When Debra Milton walked into her seventh-grade math class for gifted students recently, she felt confident that she was more than just one step ahead of her bright charges.
The reason? She had just completed, along with several fellow Chicago Public School teachers, a new math-teacher training course at the University of Chicago taught by one of the top mathematicians in the country.
"I kept saying I would never go back to school," Ms. Milton says. "But the [university] teachers were excellent, superior."
As the nation's economy has come to depend on high technology, perhaps no problem has loomed larger than the lackluster performance of students in math and science. International tests show American students in the middle of the pack, well behind peers among the world's developed nations.
With an eye toward kick-starting K-12 math and science performance, President Bush's plan has one central feature: Get universities into the fight. A major focus is teacher training. Federal funds would flow to states that start their own university-K-12 partnerships through a related federal program.
There are already a scattering of small and large university-K-12 partnerships focused on math and science across the nation, some of them showing good results, observers say.
For instance, using a private grant, Chicago's public school department recently teamed up with faculty at the University of Chicago to develop customized courses to bolster the math-instruction abilities of k-12 teachers. "Most of our math teachers are a little gun shy in some [math] areas," says Clifton Burgess, Chicago Public Schools director of instruction for math and science, "but they won't be when they finish the courses developed for us by the guys at the university."
That painstaking two-year effort involved only two university faculty members, a few graduate students, and about 120 teachers. Now, the pilot course is being deployed to 10 other local colleges and universities. Using the course, Chicago hopes to get more than half of its 19,000 teachers recertified in math - compared with only about 540 today who have "math endorsements."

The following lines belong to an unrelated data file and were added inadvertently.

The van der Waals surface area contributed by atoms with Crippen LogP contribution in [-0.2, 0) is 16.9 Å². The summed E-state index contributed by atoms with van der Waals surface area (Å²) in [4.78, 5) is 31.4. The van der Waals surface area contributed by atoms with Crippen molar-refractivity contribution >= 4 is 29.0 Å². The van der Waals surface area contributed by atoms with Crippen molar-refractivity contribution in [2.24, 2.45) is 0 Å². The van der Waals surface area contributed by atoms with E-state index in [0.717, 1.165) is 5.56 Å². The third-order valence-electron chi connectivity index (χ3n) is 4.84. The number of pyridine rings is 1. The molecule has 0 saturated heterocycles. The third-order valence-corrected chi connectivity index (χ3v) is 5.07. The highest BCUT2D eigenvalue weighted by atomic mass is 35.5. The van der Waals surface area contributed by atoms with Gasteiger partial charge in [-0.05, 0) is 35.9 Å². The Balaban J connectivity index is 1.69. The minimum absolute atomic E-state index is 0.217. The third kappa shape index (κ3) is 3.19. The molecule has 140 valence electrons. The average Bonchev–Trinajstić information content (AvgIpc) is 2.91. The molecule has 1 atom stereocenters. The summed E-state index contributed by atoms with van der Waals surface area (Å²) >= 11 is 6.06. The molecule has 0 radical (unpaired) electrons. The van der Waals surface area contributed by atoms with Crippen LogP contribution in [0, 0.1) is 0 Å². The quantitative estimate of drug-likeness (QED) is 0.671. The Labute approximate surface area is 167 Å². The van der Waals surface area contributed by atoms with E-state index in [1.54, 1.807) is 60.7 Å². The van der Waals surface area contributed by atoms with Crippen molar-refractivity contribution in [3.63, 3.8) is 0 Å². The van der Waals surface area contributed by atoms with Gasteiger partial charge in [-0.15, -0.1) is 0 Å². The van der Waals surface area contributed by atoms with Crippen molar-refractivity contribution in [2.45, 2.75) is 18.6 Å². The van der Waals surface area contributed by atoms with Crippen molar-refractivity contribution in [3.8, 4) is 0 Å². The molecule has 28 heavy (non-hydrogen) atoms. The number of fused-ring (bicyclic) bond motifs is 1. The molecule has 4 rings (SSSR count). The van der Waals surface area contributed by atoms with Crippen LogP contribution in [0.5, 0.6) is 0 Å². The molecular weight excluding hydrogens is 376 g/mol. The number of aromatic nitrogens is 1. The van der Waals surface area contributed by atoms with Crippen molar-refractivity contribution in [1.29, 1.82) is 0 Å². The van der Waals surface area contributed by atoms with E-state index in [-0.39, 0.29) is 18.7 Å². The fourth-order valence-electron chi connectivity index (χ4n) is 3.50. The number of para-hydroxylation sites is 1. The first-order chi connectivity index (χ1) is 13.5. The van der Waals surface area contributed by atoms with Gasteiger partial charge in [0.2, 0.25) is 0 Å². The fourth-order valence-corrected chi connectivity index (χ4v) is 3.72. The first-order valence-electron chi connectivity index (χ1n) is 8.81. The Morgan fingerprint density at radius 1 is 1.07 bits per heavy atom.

"They were brilliant," Mr. Burgess exults about the professors. "They sat down and said, 'OK, now what do you teachers need?' We talked about aligning their knowledge with state standards."
In Texas, one small program called "Tex Prep" draws about 2,900 of the brightest low-income youth (as early as sixth grade) to 25 college campuses for eight weeks in the summer. The $3.2 million program has been replicated in eight states. "We want to catch them before they lose their own high aspirations for themselves," says Manuel Berriozabal, creator of the program and a professor at the University of Texas, San Antonio.
Despite such efforts, close observers say it will take remarkable effort and new incentives for higher-education faculty to become truly engaged with K-12 in improving math and science.
Tom Loveless, a senior fellow at the Brookings Institution in Washington and a former schoolteacher, says this kind of linkup has been around for decades, but usually involves "more rhetoric than substance."
"It's very hard to recruit mathematicians to get involved with K-12 because they don't get any rewards," he says. "All their incentives are with research and publication. The cultures of the two places are different."
Terrence Millar, a mathematician and associate dean at the University of Wisconsin, is involved with a program there that has trained dozens of teachers. "I'm cautiously optimistic about the Bush plan," he says. "If you get good people, and implement it in clever and original ways, then measure the outcomes, you have more hope of coming up with something that's robust and works. The devil is in the details."
(c) Copyright 2001. The Christian Science Publishing Society